Archives for category: American University
Zach Cohen on the American University quad on Saturday after graduating with a bachelor's degree.

Zach on the American University quad on Saturday after graduating with a bachelor’s degree.

After four years of sleepless nights and caffeine-induced days, I graduated magna cum laude from American University with a bachelor of arts in international studies from the School of International Service on Saturday. I also graduated with minors in communication, Spanish and theater.

It has been an incredible four years. As cliché as it sounds, it seems like yesterday when my parents dropped me off at the Sharjah Plaza outside SIS.

American University was never my first choice of college, but it has always been destined to be my home. With strong programs in international relations, journalism, theatre and political science, AU was on my mom’s radar before it was ever on mine. The first time I visited campus was during Snowpocalypse, so the little of campus we could see was buried in snow.

But AU quickly became my home. I enrolled in the University College for Theater, where I lived and studied with theater students under Professor Gail Humphries-Mardirosian, where we studied Aristotle’s Poetics, Greek theater, Shakespeare and so much more. I went to the Folger Shakespeare Library more times than I can count that semester, which started in the renowed Shakespeare library/theater by volunteering to clean up their space during the Freshman Service Experience.

In the brand new School of International Service building and throughout campus, I tackled the chief problems of the world in challenging courses such as:

  • “World Politics” with Professor Manuel Suarez-Mier. After the Honors graduation ceremony Friday, he showed me his program, where he had placed a check mark next to each one of his students. Professor Suarez-Mier offered a phenomenal entry point into the economic side of how the world works.
  • “Contemporary Media in a Global Society” with Professor Lois Romano, where I was introduced to the challenges of international media, including my first of many investigations into press censorship in Mexico.
  • “Media and U.S. Foreign Policy” and “Introduction to International Relations Research” with the wonderful Professor Elizabeth Cohn, who challenged me not just in academics but in the spelling of my last name.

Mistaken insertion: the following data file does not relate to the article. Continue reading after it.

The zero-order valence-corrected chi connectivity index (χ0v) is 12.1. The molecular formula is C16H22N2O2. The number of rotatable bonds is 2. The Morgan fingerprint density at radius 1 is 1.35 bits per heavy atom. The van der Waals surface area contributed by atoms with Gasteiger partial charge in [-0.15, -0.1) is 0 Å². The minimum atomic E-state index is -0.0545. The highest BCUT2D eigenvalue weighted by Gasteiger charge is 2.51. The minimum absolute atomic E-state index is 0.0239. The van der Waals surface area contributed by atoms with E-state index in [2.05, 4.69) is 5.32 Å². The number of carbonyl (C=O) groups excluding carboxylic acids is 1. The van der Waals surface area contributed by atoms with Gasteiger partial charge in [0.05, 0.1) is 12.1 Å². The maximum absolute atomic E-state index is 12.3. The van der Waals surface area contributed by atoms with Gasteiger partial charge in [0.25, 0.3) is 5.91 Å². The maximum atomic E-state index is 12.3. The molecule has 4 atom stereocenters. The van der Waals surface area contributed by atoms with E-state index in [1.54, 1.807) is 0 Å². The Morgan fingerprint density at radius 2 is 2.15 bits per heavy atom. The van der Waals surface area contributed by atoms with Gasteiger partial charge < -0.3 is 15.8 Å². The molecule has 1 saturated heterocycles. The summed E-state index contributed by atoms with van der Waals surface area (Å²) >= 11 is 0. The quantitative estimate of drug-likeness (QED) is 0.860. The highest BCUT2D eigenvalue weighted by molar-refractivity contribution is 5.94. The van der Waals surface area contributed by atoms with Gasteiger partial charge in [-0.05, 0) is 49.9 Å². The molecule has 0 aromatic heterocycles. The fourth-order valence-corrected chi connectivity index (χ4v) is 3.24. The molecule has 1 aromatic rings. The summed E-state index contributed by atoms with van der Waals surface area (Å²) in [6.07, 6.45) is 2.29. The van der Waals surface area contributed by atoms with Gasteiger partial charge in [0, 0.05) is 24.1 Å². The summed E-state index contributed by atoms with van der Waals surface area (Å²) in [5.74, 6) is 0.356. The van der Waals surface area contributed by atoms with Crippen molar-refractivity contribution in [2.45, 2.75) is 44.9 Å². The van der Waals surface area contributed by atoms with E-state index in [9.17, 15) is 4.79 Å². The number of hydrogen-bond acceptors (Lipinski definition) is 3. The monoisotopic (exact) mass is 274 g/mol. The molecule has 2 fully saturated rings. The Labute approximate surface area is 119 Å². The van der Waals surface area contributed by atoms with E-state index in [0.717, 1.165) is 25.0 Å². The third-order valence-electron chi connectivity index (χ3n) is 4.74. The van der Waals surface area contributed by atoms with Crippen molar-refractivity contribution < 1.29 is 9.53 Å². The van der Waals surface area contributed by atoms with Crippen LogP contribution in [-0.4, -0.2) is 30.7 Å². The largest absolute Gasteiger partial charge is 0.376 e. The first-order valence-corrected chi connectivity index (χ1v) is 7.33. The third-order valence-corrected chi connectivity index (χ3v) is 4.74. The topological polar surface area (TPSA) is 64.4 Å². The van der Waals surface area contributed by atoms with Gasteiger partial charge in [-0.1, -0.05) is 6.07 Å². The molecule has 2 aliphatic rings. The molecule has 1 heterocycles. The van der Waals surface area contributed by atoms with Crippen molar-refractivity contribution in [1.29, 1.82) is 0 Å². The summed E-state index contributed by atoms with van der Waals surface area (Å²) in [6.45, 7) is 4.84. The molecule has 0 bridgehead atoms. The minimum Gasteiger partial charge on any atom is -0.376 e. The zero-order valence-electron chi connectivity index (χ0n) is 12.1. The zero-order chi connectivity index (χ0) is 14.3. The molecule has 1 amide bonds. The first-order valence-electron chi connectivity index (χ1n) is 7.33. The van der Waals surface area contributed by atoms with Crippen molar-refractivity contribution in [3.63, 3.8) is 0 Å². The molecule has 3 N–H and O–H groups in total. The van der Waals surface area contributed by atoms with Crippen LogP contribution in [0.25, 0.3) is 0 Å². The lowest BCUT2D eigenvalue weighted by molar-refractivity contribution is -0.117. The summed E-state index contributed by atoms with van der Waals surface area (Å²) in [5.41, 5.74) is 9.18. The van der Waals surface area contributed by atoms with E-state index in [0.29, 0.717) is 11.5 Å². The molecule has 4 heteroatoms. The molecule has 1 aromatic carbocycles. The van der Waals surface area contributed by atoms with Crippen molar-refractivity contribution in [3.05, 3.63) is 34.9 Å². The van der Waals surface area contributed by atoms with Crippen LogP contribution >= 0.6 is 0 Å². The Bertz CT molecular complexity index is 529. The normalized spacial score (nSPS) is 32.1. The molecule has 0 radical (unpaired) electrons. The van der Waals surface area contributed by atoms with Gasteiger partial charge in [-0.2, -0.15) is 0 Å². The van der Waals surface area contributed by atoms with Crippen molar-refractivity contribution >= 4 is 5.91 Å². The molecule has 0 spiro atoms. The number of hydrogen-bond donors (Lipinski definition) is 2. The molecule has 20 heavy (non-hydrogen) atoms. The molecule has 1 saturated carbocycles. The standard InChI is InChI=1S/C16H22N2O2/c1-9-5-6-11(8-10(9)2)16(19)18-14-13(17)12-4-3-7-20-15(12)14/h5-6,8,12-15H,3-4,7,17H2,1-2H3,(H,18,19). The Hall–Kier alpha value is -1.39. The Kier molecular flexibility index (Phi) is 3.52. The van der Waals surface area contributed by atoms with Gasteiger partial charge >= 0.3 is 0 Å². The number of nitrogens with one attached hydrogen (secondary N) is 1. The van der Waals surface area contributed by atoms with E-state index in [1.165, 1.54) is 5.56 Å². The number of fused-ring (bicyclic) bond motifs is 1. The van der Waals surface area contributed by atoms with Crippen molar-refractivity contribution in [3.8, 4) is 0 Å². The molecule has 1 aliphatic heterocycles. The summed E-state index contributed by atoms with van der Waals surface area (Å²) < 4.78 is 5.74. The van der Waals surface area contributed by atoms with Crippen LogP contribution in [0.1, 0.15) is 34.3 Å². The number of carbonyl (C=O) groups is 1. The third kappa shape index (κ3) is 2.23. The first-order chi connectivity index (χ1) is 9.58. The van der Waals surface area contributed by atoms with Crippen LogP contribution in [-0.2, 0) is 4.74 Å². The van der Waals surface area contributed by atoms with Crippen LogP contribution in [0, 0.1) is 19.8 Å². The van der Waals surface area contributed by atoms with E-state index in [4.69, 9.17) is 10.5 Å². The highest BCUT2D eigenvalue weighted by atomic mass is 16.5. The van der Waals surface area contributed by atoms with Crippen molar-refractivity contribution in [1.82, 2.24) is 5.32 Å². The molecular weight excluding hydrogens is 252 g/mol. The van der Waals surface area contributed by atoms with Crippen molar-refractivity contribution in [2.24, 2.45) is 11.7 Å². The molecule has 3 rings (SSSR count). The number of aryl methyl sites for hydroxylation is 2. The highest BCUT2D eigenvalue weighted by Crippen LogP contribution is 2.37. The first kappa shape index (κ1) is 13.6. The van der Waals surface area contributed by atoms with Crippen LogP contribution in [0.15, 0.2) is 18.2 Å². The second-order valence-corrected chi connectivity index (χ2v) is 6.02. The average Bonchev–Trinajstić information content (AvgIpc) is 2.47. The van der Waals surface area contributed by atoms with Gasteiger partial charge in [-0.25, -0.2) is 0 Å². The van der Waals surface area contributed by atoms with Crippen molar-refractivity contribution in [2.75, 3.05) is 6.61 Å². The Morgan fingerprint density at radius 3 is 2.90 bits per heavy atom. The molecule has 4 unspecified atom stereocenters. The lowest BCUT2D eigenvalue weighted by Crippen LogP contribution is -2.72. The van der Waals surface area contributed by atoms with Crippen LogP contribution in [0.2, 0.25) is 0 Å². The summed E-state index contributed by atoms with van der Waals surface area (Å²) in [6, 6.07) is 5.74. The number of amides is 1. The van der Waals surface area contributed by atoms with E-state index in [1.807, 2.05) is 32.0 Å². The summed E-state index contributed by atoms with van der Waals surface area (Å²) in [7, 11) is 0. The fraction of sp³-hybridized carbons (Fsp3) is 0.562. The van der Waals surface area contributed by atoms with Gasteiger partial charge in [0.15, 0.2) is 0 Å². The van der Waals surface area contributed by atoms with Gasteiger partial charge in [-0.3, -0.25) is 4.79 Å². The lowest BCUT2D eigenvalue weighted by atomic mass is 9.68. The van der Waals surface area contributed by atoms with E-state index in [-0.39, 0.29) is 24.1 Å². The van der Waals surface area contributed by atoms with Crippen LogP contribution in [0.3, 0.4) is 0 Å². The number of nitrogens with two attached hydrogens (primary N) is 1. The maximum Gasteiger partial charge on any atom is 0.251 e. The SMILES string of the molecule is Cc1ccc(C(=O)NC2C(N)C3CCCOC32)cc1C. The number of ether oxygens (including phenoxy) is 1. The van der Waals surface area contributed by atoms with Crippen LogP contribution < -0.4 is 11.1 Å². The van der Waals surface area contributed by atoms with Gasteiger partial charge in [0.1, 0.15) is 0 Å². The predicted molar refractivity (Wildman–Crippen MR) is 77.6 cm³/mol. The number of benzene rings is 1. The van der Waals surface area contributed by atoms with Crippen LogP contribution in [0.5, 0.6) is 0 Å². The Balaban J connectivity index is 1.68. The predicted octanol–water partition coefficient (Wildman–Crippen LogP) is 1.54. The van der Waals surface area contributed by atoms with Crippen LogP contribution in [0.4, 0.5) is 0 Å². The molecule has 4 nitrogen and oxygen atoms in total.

• “Analysis of U.S. Foreign Policy” with Professor Guy Ziv, who schooled me once or twice and challenged my preconceived notions of the implementation of IR theory in current events.
  • “International Economic Policy” with Professor Krista Tuomi, who demanded rigor in our understanding of economics and gave me the opportunity to study a subject near to my heart: the economics of newspapers.
  • “West & the Islamic World Post-9/11” with Professor Akbar Ahmed, for whom I completed my capstone on the differences between American-born and immigrant Muslims and their practice of Islam.

I never majored in journalism, contrary to the belief of half of the AU community. But I did get the opportunity to take some great classes in the School of Communication, including:

  • “Politics, Campaigns and the Media” with Professor Richard Benedetto, for whom I wrote an Honors supplement on the distinct similarities between the 2004 and 2012  presidential elections.
  • “Writing/Editing for Convergent Media” with Professor Amy Eisman, where we created our own newsroom and produced an journalistic report on the lives of millennial veterans.
  • “Legal Aspects of Communication” with Professor Cori Zarek. Because of that class, I know my rights as a journalist, and I treasure that summer for it.
  • “Media and Democracy in Latin America” with Professor Rick Rockwell. Rick has since become not just my professor and not just my producer. But I consider him a friend. I wish him the best of luck in his new adventures as he leaves AU this summer.
  • “Foreign Correspondence” with Professor Bill Gentile. If I ever give myself the opportunity to work overseas, I will have all the tools I need at my disposal to succeed thanks to him and wonderful guest speakers like Hannah Allam and Carmen Gentile.